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Best RTAs 2018

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    There are three styles of rebuildable atomizers: RTAs (Rebuildable Tank Atomizers), RDAs (Rebuildable Dripping Atomizers) and Genesis atomizers. A fourth category called an RDTA, for Rebuildable Dripping Tank Atomizer, has also been created, but for the purposes of this article they will be considered the same as RTAs. All three styles use a coil or coils made by the user by wrapping wire around a small rod; generally 24 mm in diameter. The user then must also create a wick to transport the e liquid to the coil(s).

    Vapers use a variety of wire to wrap coils. Kanthal A1 can be used in variable wattage (VW) mode on all mods because it has very stable resistance when heated. Other wire types must be used in temperature control (TC) mode due to their varying resistance when heated. These wire types would be ni200 and titanium (ti grade 1). Stainless steel has a slight variation in resistance when heated and can be used in both VW and TC modes.

    Many different types of wicking materials can also be used for vaping in rebuildable atomizers. Cotton or rayon are most commonly used in RTAs and RDAs. Stainless steel mesh rolled into a tube is usually used in Genesis atomizers.

    How does an RTA differ from other types of atomizers? RTAs generally have a building deck where the user puts the coil(s) at the bottom, while the tank for e liquid sits above the deck. Depending on the size of the RTA it may hold anywhere from 2 ml to 10 ml of juice. A chimney section surrounds the deck. Air enters the deck from beneath or next to the coils and rises through the chimney’s stem to the drip tip. Side airflow RTAs are often termed RDTAs. Many newer RTAs also have top airflow that comes down through the outside of the chimney stem to the coils, and then back up to the drip tip. RTAs contain slots or holes in the deck to allow e liquid to feed through the cotton wick(s) to the coil(s).

    An RDA differs from an RTA by having a small well in the bottom to hold e liquid, and tend to have significantly less capacity. The coil(s) also are in the bottom of the atomizer, and the wick(s) dip down into the well of juice to feed the coil(s). They do not have a chimney section since the juice is below the level of the coil(s). Instead they have a top cap that sits on top of the building deck. Air enters from the top, bottom or sides and rises up from the top cap to the drip tip.

    A Genesis atomizer seems like a combination of an RDA and an RTA. It has a tank, like an RTA, but it sits at the bottom of the atomizer below the build deck. Due to the location of the tank section it is similar to a very large RDA well. Wicking is achieved by rolled stainless steel mesh tubes which feed the e liquid up to the coil(s). Genesis atomizers also have a top cap like an RDA and, likewise, air flows from that directly up to the drip tip. Many current popular atomizers are a hybrid of the Genesis style by having a bottom tank and upper build deck, but use cotton wicking like an RTA. Some of these hybridized style atomizers are also termed RDTAs.

    RTAs offer some advantages to vapers compared to sub ohm tanks, RDAs or Genesis atomizers. The primary benefit over Subohm tanks is the freedom from buying factory coil heads. Wrapping coil(s) offers a huge savings over purchasing them. An entire roll of wire can make several coils at approximately the same cost as one or two factory made coil heads. Additionally, the user is less likely to run out of wire at an inopportune time since a roll of wire may last months or years. Similarly, a package of organic cotton or box of rayon for wicking may also last months, years or even decades. Moreover, the user of Subohm tanks must rely on the manufacturer to continue providing coil heads for purchase, while the RTA user does not. With FDA regulations in effect, factory coil heads for Subohm tanks may no longer be available to US vapers in two years (or less).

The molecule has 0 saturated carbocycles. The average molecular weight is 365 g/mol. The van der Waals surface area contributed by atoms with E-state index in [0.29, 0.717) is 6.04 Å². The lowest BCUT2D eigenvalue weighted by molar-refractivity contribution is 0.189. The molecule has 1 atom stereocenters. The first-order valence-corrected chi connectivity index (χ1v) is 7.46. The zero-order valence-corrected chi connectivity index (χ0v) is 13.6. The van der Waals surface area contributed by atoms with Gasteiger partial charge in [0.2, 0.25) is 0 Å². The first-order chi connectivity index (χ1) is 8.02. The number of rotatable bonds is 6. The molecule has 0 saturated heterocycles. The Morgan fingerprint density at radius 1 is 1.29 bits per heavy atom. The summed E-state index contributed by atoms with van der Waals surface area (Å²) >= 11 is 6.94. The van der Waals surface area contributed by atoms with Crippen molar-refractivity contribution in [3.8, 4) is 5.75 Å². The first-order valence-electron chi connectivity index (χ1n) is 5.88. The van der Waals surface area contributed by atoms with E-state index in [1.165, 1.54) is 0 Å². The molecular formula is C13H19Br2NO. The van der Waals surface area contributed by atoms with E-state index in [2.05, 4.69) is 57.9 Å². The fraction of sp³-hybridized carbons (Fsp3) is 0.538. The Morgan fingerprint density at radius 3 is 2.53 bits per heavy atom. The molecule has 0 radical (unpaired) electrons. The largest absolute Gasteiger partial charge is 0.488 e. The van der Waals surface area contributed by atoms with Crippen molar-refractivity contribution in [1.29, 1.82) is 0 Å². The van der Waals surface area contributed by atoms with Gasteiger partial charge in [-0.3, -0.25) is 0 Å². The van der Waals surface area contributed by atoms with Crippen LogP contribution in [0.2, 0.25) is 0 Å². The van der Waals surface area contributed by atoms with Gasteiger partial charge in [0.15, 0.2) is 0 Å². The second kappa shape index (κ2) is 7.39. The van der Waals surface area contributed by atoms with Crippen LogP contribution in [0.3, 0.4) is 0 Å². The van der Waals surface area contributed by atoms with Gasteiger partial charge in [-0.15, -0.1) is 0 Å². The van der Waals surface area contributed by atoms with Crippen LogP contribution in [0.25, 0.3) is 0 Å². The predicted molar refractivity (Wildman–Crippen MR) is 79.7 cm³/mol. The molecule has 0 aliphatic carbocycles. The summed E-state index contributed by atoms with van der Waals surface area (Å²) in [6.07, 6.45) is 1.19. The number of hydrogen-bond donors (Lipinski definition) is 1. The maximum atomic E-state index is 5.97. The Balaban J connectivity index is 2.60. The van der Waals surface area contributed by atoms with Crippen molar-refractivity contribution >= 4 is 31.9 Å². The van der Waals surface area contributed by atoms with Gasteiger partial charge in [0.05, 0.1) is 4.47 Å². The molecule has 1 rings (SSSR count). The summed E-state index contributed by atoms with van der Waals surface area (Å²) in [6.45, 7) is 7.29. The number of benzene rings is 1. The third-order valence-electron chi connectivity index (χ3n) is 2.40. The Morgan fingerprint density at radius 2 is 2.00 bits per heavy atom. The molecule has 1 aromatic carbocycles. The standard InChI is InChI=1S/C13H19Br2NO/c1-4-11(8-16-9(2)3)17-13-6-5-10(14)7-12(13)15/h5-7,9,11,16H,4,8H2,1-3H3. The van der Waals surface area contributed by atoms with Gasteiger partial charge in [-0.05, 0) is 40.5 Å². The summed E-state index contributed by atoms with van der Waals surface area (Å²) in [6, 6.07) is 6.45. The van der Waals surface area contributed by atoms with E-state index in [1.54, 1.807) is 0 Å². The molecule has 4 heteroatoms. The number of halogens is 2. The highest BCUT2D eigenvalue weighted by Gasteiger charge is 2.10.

RTAs edge out RDAs in two categories. The first is e liquid capacity. Users of RDAs must continually drip more juice into their atomizer. Vapers of RDAs must carry bottles of e liquid with them, and this can create a dangerous situation if the user is dripping and driving. An RTA with large capacity may provide vaping enjoyment all day at work before needing refilled. The second merit of RTAs over RDAs is that most do not leak if they are not kept upright. Because an RDA does not use a chimney section it will dump juice if sideways or inverted.

    Many vapers find RTAs easier to coil and wick than Genesis atomizers. This is because the user must oxidize the stainless steel mesh on a Genesis, and then work out hot spots where the mesh makes contact with the coil(s). Also, like RDAs, Gennys tend to leak when not kept upright.

    A few helpful tips can guide vapers in using RTAs. The first suggestion is to be sure the coil(s) span the air slots, especially on a bottom airflow atomizer. Too short coil length allows the wick(s) to drip e liquid into the air holes, which leads to gurgling and even flooding. Another trick to prevent flooding is to be sure the wick(s) do not allow e liquid to flow past them onto the deck. The wick tails must adequately block the juice feeding slots or holes. However, if the RTA begins to dry hit, then the user has too much wick blocking or hindering the flow of e liquid. Finding the perfect balance is key to top performance. Most modern RTAs allow the user to access the build deck at any time for rewicking, and are highly recommended for beginners and reluctant builders. Finally, be sure not to overfill the RTA. Leaving an air bubble allows juice to adequately flow to the wicks and exchange air for vaporized liquid.

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